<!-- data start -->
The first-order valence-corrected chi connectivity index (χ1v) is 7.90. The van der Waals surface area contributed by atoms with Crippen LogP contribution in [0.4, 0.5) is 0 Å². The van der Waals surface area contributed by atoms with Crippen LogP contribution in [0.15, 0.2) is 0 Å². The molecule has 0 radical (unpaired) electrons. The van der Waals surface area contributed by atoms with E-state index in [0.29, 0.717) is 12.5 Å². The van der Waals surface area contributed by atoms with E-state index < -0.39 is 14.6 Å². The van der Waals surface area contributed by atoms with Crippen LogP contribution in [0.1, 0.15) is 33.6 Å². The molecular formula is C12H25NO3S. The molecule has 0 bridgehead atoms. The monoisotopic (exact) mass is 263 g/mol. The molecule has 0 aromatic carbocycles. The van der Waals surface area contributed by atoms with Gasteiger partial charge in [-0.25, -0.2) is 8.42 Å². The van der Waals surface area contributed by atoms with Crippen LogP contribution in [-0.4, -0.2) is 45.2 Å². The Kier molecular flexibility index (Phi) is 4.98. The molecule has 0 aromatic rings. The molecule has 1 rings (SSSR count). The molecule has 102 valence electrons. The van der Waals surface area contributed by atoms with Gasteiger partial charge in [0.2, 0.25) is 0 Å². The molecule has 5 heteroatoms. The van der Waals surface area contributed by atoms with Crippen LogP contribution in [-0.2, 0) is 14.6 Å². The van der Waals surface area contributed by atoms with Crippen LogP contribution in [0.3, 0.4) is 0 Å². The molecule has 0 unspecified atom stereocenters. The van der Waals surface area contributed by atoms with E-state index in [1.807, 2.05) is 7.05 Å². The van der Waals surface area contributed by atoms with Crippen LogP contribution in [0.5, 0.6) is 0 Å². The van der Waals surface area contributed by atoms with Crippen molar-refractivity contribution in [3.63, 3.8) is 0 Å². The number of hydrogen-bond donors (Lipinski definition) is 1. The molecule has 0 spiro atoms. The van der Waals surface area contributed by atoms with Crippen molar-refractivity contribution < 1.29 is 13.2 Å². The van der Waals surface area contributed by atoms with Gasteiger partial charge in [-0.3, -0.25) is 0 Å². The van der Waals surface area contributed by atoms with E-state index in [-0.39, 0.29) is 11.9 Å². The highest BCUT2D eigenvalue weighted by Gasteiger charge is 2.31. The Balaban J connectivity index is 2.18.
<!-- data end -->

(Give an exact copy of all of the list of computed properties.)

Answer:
The first-order valence-corrected chi connectivity index (χ1v) is 7.90. The van der Waals surface area contributed by atoms with Crippen LogP contribution in [0.4, 0.5) is 0 Å². The van der Waals surface area contributed by atoms with Crippen LogP contribution in [0.15, 0.2) is 0 Å². The molecule has 0 radical (unpaired) electrons. The van der Waals surface area contributed by atoms with E-state index in [0.29, 0.717) is 12.5 Å². The van der Waals surface area contributed by atoms with E-state index < -0.39 is 14.6 Å². The van der Waals surface area contributed by atoms with Crippen LogP contribution in [0.1, 0.15) is 33.6 Å². The molecular formula is C12H25NO3S. The molecule has 0 bridgehead atoms. The monoisotopic (exact) mass is 263 g/mol. The molecule has 0 aromatic carbocycles. The van der Waals surface area contributed by atoms with Gasteiger partial charge in [-0.25, -0.2) is 8.42 Å². The van der Waals surface area contributed by atoms with Crippen LogP contribution in [-0.4, -0.2) is 45.2 Å². The Kier molecular flexibility index (Phi) is 4.98. The molecule has 0 aromatic rings. The molecule has 1 rings (SSSR count). The molecule has 102 valence electrons. The van der Waals surface area contributed by atoms with Gasteiger partial charge in [0.2, 0.25) is 0 Å². The molecule has 5 heteroatoms. The van der Waals surface area contributed by atoms with Crippen LogP contribution in [-0.2, 0) is 14.6 Å². The van der Waals surface area contributed by atoms with Crippen LogP contribution in [0.3, 0.4) is 0 Å². The molecule has 0 unspecified atom stereocenters. The van der Waals surface area contributed by atoms with E-state index in [1.807, 2.05) is 7.05 Å². The van der Waals surface area contributed by atoms with Crippen LogP contribution in [0.5, 0.6) is 0 Å². The van der Waals surface area contributed by atoms with Crippen molar-refractivity contribution in [3.63, 3.8) is 0 Å². The number of hydrogen-bond donors (Lipinski definition) is 1. The molecule has 0 spiro atoms. The van der Waals surface area contributed by atoms with Crippen molar-refractivity contribution < 1.29 is 13.2 Å². The van der Waals surface area contributed by atoms with Gasteiger partial charge in [-0.3, -0.25) is 0 Å². The van der Waals surface area contributed by atoms with E-state index in [-0.39, 0.29) is 11.9 Å². The highest BCUT2D eigenvalue weighted by Gasteiger charge is 2.31. The Balaban J connectivity index is 2.18.